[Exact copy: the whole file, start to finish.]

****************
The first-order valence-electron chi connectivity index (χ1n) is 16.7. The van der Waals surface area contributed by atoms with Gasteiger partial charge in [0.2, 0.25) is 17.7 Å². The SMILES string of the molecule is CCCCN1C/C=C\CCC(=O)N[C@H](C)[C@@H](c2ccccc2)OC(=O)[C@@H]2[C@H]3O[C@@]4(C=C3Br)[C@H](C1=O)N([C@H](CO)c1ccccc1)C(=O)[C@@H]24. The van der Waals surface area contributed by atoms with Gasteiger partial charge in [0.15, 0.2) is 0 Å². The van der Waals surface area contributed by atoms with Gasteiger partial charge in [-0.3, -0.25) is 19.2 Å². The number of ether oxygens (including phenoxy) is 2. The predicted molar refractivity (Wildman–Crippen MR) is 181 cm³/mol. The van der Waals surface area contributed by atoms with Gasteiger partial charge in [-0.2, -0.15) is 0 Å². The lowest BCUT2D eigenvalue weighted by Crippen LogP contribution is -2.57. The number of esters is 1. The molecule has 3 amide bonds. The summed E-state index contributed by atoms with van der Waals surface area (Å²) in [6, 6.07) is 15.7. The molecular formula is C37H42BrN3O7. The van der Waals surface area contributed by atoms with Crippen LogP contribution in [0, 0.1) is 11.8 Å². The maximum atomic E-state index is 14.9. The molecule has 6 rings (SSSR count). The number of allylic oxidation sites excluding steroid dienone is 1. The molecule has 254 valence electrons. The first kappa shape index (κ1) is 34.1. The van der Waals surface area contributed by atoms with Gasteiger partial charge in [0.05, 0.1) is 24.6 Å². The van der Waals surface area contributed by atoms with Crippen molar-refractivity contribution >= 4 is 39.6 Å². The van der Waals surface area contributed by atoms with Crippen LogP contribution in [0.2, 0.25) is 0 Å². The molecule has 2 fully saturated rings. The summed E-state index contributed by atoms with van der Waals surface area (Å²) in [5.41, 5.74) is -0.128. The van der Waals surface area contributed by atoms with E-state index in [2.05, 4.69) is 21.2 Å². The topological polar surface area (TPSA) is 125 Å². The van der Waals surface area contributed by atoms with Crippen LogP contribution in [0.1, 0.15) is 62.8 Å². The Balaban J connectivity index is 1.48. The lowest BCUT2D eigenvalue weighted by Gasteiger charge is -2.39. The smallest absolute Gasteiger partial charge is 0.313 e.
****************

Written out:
The first-order valence-electron chi connectivity index (χ1n) is 16.7. The van der Waals surface area contributed by atoms with Gasteiger partial charge in [0.2, 0.25) is 17.7 Å². The SMILES string of the molecule is CCCCN1C/C=C\CCC(=O)N[C@H](C)[C@@H](c2ccccc2)OC(=O)[C@@H]2[C@H]3O[C@@]4(C=C3Br)[C@H](C1=O)N([C@H](CO)c1ccccc1)C(=O)[C@@H]24. The van der Waals surface area contributed by atoms with Gasteiger partial charge in [0.15, 0.2) is 0 Å². The van der Waals surface area contributed by atoms with Gasteiger partial charge in [-0.3, -0.25) is 19.2 Å². The number of ether oxygens (including phenoxy) is 2. The predicted molar refractivity (Wildman–Crippen MR) is 181 cm³/mol. The van der Waals surface area contributed by atoms with Gasteiger partial charge in [-0.2, -0.15) is 0 Å². The lowest BCUT2D eigenvalue weighted by Crippen LogP contribution is -2.57. The number of esters is 1. The molecule has 3 amide bonds. The summed E-state index contributed by atoms with van der Waals surface area (Å²) in [6, 6.07) is 15.7. The molecular formula is C37H42BrN3O7. The van der Waals surface area contributed by atoms with Crippen LogP contribution in [0, 0.1) is 11.8 Å². The maximum atomic E-state index is 14.9. The molecule has 6 rings (SSSR count). The number of allylic oxidation sites excluding steroid dienone is 1. The molecule has 254 valence electrons. The first kappa shape index (κ1) is 34.1. The van der Waals surface area contributed by atoms with Gasteiger partial charge in [0.05, 0.1) is 24.6 Å². The van der Waals surface area contributed by atoms with Crippen molar-refractivity contribution >= 4 is 39.6 Å². The van der Waals surface area contributed by atoms with Crippen LogP contribution in [0.2, 0.25) is 0 Å². The molecule has 2 fully saturated rings. The summed E-state index contributed by atoms with van der Waals surface area (Å²) in [5.41, 5.74) is -0.128. The van der Waals surface area contributed by atoms with E-state index in [2.05, 4.69) is 21.2 Å². The topological polar surface area (TPSA) is 125 Å². The van der Waals surface area contributed by atoms with Crippen LogP contribution in [0.1, 0.15) is 62.8 Å². The Balaban J connectivity index is 1.48. The lowest BCUT2D eigenvalue weighted by Gasteiger charge is -2.39. The smallest absolute Gasteiger partial charge is 0.313 e.